CBRN/HazMat incidents can be extremely varied and unpredictable. Their cause and effects can be entirely different, ranging from chemical vapour being leaked from an industrial plant, to a hazardous spill caused by a traffic accident, to a malicious release of a warfare agent. The detailed nature of these incidents, and therefore their potential behaviour and impacts, can drastically change on a case-by-case basis. In many cases, these details remain unknown until the scene has been assessed.
Nevertheless, the primary goal – no matter the situation – is to reduce the potential impacts: primarily those to people’s health and wellbeing. The challenge responders then have to address is balancing a timely response with an informed one, in order to most effectively mitigate the impact on the population.
In this article, we discuss these challenges and how incident modelling and decision support tools can be used to plan for events and create coordinated strategies in advance of an incident taking place to enable faster, more appropriate action when events do happen.
The impacts of CBRN/HazMat events on populations
The impact and severity of a CBRN/HazMat incident will vary based on the incident itself. This is determined by characteristics such as its environment (e.g. where it occurs and the weather conditions), the nature of the release (e.g. the contaminant involved and how it is released), and its proximity to people and infrastructure.
CBRN/HazMat events that take place in urban environments, such as cities and populated industrial areas, pose a greater risk to people than those in unpopulated areas – with more opportunity to impact people’s safety and health, civil infrastructure, and economic factors.
There will be various immediate dangers that need to be addressed during an incident – primarily the direct impact of a contaminant release on people’s health and the indirect consequences of mass panic. Any civil or private response will also require economic investment, including the cost of resource deployment, clean-up, and medical aid.
The impacts of large-scale or severe CBRN/HazMat incidents will continue to permeate through time. Areas affected by chemical warfare have become epicentres for illness and consistent leaks or contaminations have resulted in disease hotspots, such as the exposure to asbestos or water pollution. There may be also be macro-level economic or societal shifts caused by such events.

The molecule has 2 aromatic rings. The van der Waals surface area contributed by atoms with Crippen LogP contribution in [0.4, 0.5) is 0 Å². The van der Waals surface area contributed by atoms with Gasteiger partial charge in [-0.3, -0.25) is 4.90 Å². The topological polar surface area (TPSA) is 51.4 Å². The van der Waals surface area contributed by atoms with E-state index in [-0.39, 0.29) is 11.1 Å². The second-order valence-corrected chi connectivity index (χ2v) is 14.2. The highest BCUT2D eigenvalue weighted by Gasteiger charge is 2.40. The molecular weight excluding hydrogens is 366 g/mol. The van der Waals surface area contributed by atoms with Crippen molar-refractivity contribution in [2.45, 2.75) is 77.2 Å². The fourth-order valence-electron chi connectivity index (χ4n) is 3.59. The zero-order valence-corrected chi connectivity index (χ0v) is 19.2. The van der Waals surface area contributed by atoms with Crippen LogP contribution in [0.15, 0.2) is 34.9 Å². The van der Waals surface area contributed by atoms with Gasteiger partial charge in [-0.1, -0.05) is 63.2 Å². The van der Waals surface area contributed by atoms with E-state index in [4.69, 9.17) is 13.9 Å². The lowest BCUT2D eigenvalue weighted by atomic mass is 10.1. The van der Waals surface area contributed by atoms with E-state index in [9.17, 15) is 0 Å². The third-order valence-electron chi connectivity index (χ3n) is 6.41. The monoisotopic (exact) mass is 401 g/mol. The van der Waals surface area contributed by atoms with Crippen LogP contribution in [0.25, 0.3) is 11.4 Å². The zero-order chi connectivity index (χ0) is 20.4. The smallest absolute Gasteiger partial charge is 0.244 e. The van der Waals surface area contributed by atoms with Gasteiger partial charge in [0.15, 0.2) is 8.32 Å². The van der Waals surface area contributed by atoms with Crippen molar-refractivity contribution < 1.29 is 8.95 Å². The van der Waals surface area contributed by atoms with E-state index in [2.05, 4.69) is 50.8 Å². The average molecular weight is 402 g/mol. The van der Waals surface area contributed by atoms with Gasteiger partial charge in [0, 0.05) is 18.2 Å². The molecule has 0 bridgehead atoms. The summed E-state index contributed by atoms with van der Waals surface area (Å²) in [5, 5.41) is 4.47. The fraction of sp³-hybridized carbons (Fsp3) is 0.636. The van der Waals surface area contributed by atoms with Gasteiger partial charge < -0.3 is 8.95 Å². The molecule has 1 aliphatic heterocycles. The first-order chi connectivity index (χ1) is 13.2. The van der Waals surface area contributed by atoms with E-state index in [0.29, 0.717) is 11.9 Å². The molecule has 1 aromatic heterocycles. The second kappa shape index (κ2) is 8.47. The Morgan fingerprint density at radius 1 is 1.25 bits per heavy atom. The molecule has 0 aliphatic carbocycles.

For example, the Chicago Tylenol murders caused by drug tampering initiated a reform in how medications are packaged, to prevent similar attacks. The events of the Chernobyl and Fukushima disasters have had profound impacts on the nuclear industry, its regulation and its perception, as well as on hazard planning and mitigation policies, capabilities and R&D efforts.
Many consequences are more difficult to directly quantify and yet equally devastating, such as mental health and psychological effects, as well as underlying changes to people’s way of life.
The importance of advanced HazMat/CBRN incident planning
As we have seen, the primary aim of any response team is to reduce the impact of the incident, often centred around the safety and wellbeing of the people in the vicinity. The more responders are able to plan, train and prepare for an incident, the better they can prepare for these impacts and take steps to control, mitigate or prevent them when it counts.
This is relevant across sectors and events – from military personnel preparing to enter CBRN environments, to emergency services or organisations performing incident planning for civil situations and industrial sites. Each group will be concerned with minimising impacts, but in different ways. Civil groups will be focused on protecting the public and key infrastructure, whereas the objectives of military commanders will be to safeguard their troops against exposure.
A key factor when considering planning and training activities is how close to the “real thing” these activities can be; the closer an exercise can feel to an actual incident, the better preparation that exercise can offer; this includes being able to use the same tools and techniques as they would in a real incident. Advanced tools and techniques incorporate modelling and simulation throughout, to ensure that such efforts lead to maximum effect.
How does incident modelling support incident planning?
Incident models are useful to civil authorities and emergency services, as well as a range of other users, from insurance companies, to industrial facilities, to health and safety executives. They provide critical information about CBRN/HazMat events, their characteristics, and their potential impacts in order to empower human decision-making.